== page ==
Venues: Stadio Sergio Lanfranchi (Parma), Stadio San Michele (Calvisano), Stadio Luigi Zaffanella (Viadana), Stadio Giovanni Zini (Cremona)

Pool A – England, France, Wales, Japan
Pool B – South Africa, Australia, Samoa, Italy
Pool C – New Zealand, Ireland, Argentina, Scotland


New Zealand 45-7 France
South Africa 20-28 England

New Zealand 21-16 England

Winning captain: Atu Moli (NZL)
Winning coach: Scott Robertson (NZL)

Most capped graduates: Anton Lienert-Brown (NZL) 33, Emiliano Boffelli (ARG) 23, Garry Ringrose (IRE) 20

Tournament statistics
Points: 1,432
Tries: 180

Top point scorer
Player: Brandon Thomson (RSA) 59
Team: New Zealand 191

Top try scorer
Player: Tevita Li (NZL) 6
Team: New Zealand 24

New Zealand won the first four tournaments but had endured a barren time since. However back on Italian soil, where they had won their last title in 2011, they got their hands on the silverware for a fifth time with a 21-16 victory over England. Akira Ioane scored the only try of the second half and that proved the difference come the final whistle in Cremona. South Africa overcame France to finish third as Hanro Liebenberg came up short in his hopes of following in his brother Wiaan’s footsteps and lifting the trophy. Scotland and Japan, on their return to the U20 Championship, recorded their highest finishes of eighth and 10th, while the relegation battle went right down to the final play, Samoa missing with a penalty attempt from halfway that would have condemned Italy to relegation to the U20 Trophy in 2016. Instead, the 20-19 loss meant Samoa slipped once more back to the second tier.

U20 Championship 2016

Host: England 
Dates: 7-25 June 
Venues: AJ Bell Stadium and Manchester City Academy Stadium (Manchester)

Pool A – New Zealand, Wales, Ireland, Georgia 
Pool B – England, Australia, Scotland, Italy
Pool C – South Africa, France, Argentina, Japan


Ireland 37-7 Argentina
England 39-17 South Africa

England 45-21 Ireland

Winning captain: Harry Mallinder (ENG)
Winning coach: Martin Haag (ENG)

Most capped graduates: Marcos Kremer (ARG) 21, Jacob Stockdale (IRE) 19, James Ryan (IRE) 17

Tournament statistics
Points: 1,572  
Tries:  208

Top point scorer
Player: Harry Mallinder (ENG) 68
Team: New Zealand 223

Top try scorer
Player: Ataata Moeakiola (JPN) 6
Team: New Zealand 34

England became only the second host nation to lift the silverware after a tournament in Manchester that produced plenty of surprises along the way. Ireland had found themselves in a pool with defending champions New Zealand and Six Nations Grand Slam winners Wales, but became the first Irish men’s team to beat New Zealand in topping Pool A. Argentina also upset the form book in beating South Africa not once but twice – including 49-19 on the final day – to record their best finish of third. Ireland reached the final for the first time, but couldn’t deny an England side inspired by captain Harry Mallinder their third title in four years. New Zealand failed to reach the semi-finals for the first time but bounced back to finish fifth while Georgia finished 10th on their debut, giving Wales and France real scares along the way. Italy survived another relegation battle to condemn Japan to the U20 Trophy in 2017 after a 41-17 defeat.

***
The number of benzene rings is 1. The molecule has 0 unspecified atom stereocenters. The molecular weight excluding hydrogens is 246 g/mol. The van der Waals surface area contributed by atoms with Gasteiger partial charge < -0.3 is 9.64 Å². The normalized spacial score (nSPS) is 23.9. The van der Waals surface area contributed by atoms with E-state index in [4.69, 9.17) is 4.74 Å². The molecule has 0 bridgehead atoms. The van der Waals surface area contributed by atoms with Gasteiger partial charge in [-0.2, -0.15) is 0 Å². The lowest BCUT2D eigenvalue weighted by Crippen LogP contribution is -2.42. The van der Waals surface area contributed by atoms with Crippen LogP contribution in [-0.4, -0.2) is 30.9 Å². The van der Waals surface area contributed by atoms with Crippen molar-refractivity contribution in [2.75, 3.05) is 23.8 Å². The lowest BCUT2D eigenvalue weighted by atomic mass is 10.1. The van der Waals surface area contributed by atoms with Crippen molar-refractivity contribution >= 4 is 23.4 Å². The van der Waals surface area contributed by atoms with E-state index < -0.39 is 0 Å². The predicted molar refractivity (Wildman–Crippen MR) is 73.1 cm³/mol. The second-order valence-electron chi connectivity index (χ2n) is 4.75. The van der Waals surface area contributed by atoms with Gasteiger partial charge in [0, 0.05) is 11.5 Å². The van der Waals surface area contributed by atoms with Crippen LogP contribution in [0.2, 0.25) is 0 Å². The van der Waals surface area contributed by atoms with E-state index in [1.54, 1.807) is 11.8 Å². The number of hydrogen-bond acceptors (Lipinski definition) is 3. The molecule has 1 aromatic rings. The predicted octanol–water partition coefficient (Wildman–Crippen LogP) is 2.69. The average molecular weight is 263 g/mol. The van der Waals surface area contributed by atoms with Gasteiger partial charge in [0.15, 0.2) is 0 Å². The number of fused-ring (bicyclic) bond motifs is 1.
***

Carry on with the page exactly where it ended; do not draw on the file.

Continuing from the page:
U20 Championship 2017

Host: Georgia 
Dates: 31 May-18 June 
Venues: Avchala Stadium and Mikheil Meskhi Stadium (Tbilisi) and Kutaisi Stadium (Kutiasi) 

Pool A – England, Australia, Wales, Samoa
Pool B – Ireland, New Zealand, Scotland, Italy
Pool C – Argentina, South Africa, France, Georgia


England 24-22 South Africa
New Zealand 39-26 France

England 17-64 New Zealand

Player of the Tournament: Juarno Augustus (RSA)
Winning captain: Luke Jacobson (NZL)
Winning coach: Craig Philpott (NZL)

Most capped graduates: Jordan Larmour (IRE) 13, Bautista Delguy (ARG) 11, Blair Kinghorn (SCO) 10

Tournament statistics
Points: 1,789  
Tries:  239

Top point scorer
Player: Tiaan Falcon (NZL) 69
Team: New Zealand 282

Top try scorer
Player: Juarno Augustus (RSA) 7
Team: New Zealand 41

New Zealand ripped up the U20 Championship record books in claiming a sixth title with their 64-17 victory over defending champions England seeing them score the most tries, most points and record the biggest winning margin in a final. The tournament in Georgia produced plenty of surprises along the way with the first draw in the competition's history, between France and South Africa on day one, as well as the highest ever finish for both Scotland (fifth) and Italy (eighth) with the latter not having to contend with a final day relegation battle as they had done in their previous five tournament appearances. Instead, it was Argentina and Samoa who faced that play-off with the Pacific Islanders losing 53-42 to drop down to the World Rugby U20 Trophy in 2018.

U20 Championship 2018

Host: France
Dates: 30 May-17 June
Venues: Stade de la Méditerranée (Béziers), Stade Aime Giral (Perpignan) and Stade D'Honneur du Parc des Sports et de l'Amitie (Narbonne)

Pool A – New Zealand, Wales, Australia, Japan
Pool B – England, Italy, Argentina, Scotland
Pool C – France, South Africa, Georgia, Ireland


England 32-31 South Africa
New Zealand 7-16 France

England 25-33 France

Player of the Tournament: Jordan Joseph (FRA)
Winning captain: Arthur Coville (FRA)
Winning coach: Sébastien Piqueronies (FRA)

Most-capped graduates: Tedo Abzhandadze (GEO) 7, Demba Bamba (FRA) 6, Guram Gogichashvili (GEO), Romain Ntamack (FRA), Damian Willemse (RSA) 5

Tournament statistics
Points: 1,628
Tries: 220

Top point scorer
Player: Louis Carbonel (FRA), 60
Team: Australia 178

Top try scorer
Player: Giovanni D'Onofrio (ITA), Wandisile Simelane (RSA), 6
Team: South Africa 26

France overturned their Six Nations loss to England at a sold-out Stade de la Méditerranée in Béziers to become the fourth nation to add their name to the U20 Championship trophy. England outscored France three tries to two in the final but a 23-point contribution from the boot of Louis Carbonel, through seven penalties and a conversion, ensured it was Les Bleuets who came out on top, 33-25, to the delight of their passionate home support. England had claimed a thrilling one-point win over South Africa in the first semi-final with France dethroning defending champions New Zealand in the other, but there would be no stopping a team regarded as France's “golden generation” in the title decider. The tournament in France saw Italy match their best-ever finish of eighth from the previous year with Georgia showing their continued development by beating Ireland, Japan and Scotland to finish ninth. Ireland found themselves in the relegation play-off against Japan, needing a last-gasp try to triumph 39-33 and avoid dropping into the U20 Trophy in 2019.

Who will add their name to the honour roll come the final in Rosario on 22 June? Join the conversation @WorldRugby using #WorldRugbyU20s.